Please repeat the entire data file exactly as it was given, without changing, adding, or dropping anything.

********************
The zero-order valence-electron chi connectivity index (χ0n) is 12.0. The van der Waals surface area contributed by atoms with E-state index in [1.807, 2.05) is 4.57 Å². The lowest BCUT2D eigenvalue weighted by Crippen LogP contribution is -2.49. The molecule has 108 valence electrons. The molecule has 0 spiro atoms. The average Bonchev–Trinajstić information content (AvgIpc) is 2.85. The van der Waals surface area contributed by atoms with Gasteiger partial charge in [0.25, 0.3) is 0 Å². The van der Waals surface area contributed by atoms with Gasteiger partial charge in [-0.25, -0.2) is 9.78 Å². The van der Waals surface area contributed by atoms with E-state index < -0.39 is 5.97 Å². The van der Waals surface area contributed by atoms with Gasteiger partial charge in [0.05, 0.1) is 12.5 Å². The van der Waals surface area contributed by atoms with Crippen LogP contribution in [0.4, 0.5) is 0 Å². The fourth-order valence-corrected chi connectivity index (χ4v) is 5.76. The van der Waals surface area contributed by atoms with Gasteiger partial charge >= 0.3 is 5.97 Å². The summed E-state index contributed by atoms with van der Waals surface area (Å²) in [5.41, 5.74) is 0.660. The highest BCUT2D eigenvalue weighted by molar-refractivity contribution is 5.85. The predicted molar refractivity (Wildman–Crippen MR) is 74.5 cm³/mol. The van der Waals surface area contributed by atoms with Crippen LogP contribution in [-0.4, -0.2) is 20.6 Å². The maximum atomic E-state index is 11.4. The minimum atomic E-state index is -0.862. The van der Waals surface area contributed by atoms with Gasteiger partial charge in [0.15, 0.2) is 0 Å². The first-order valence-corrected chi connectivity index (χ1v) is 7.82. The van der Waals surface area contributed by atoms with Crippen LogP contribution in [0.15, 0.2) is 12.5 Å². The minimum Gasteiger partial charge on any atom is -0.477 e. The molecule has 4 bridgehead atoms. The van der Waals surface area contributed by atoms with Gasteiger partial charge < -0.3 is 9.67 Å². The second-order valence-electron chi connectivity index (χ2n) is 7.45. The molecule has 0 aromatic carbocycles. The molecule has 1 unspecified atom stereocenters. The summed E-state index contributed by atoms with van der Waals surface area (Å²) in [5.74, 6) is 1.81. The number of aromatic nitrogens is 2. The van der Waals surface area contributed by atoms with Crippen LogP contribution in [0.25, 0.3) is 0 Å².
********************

The zero-order valence-electron chi connectivity index (χ0n) is 12.0. The van der Waals surface area contributed by atoms with E-state index in [1.807, 2.05) is 4.57 Å². The lowest BCUT2D eigenvalue weighted by Crippen LogP contribution is -2.49. The molecule has 108 valence electrons. The molecule has 0 spiro atoms. The average Bonchev–Trinajstić information content (AvgIpc) is 2.85. The van der Waals surface area contributed by atoms with Gasteiger partial charge in [0.25, 0.3) is 0 Å². The van der Waals surface area contributed by atoms with Gasteiger partial charge in [-0.25, -0.2) is 9.78 Å². The van der Waals surface area contributed by atoms with E-state index < -0.39 is 5.97 Å². The van der Waals surface area contributed by atoms with Gasteiger partial charge in [0.05, 0.1) is 12.5 Å². The van der Waals surface area contributed by atoms with Crippen LogP contribution in [0.4, 0.5) is 0 Å². The fourth-order valence-corrected chi connectivity index (χ4v) is 5.76. The van der Waals surface area contributed by atoms with Gasteiger partial charge >= 0.3 is 5.97 Å². The summed E-state index contributed by atoms with van der Waals surface area (Å²) in [5.41, 5.74) is 0.660. The highest BCUT2D eigenvalue weighted by molar-refractivity contribution is 5.85. The predicted molar refractivity (Wildman–Crippen MR) is 74.5 cm³/mol. The van der Waals surface area contributed by atoms with Crippen LogP contribution in [-0.4, -0.2) is 20.6 Å². The maximum atomic E-state index is 11.4. The minimum atomic E-state index is -0.862. The van der Waals surface area contributed by atoms with Gasteiger partial charge in [0.15, 0.2) is 0 Å². The first-order valence-corrected chi connectivity index (χ1v) is 7.82. The van der Waals surface area contributed by atoms with Crippen LogP contribution in [0.15, 0.2) is 12.5 Å². The minimum Gasteiger partial charge on any atom is -0.477 e. The molecule has 4 bridgehead atoms. The van der Waals surface area contributed by atoms with Gasteiger partial charge < -0.3 is 9.67 Å². The second-order valence-electron chi connectivity index (χ2n) is 7.45. The molecule has 0 aromatic carbocycles. The molecule has 1 unspecified atom stereocenters. The summed E-state index contributed by atoms with van der Waals surface area (Å²) in [5.74, 6) is 1.81. The number of aromatic nitrogens is 2. The van der Waals surface area contributed by atoms with Crippen LogP contribution in [0.25, 0.3) is 0 Å².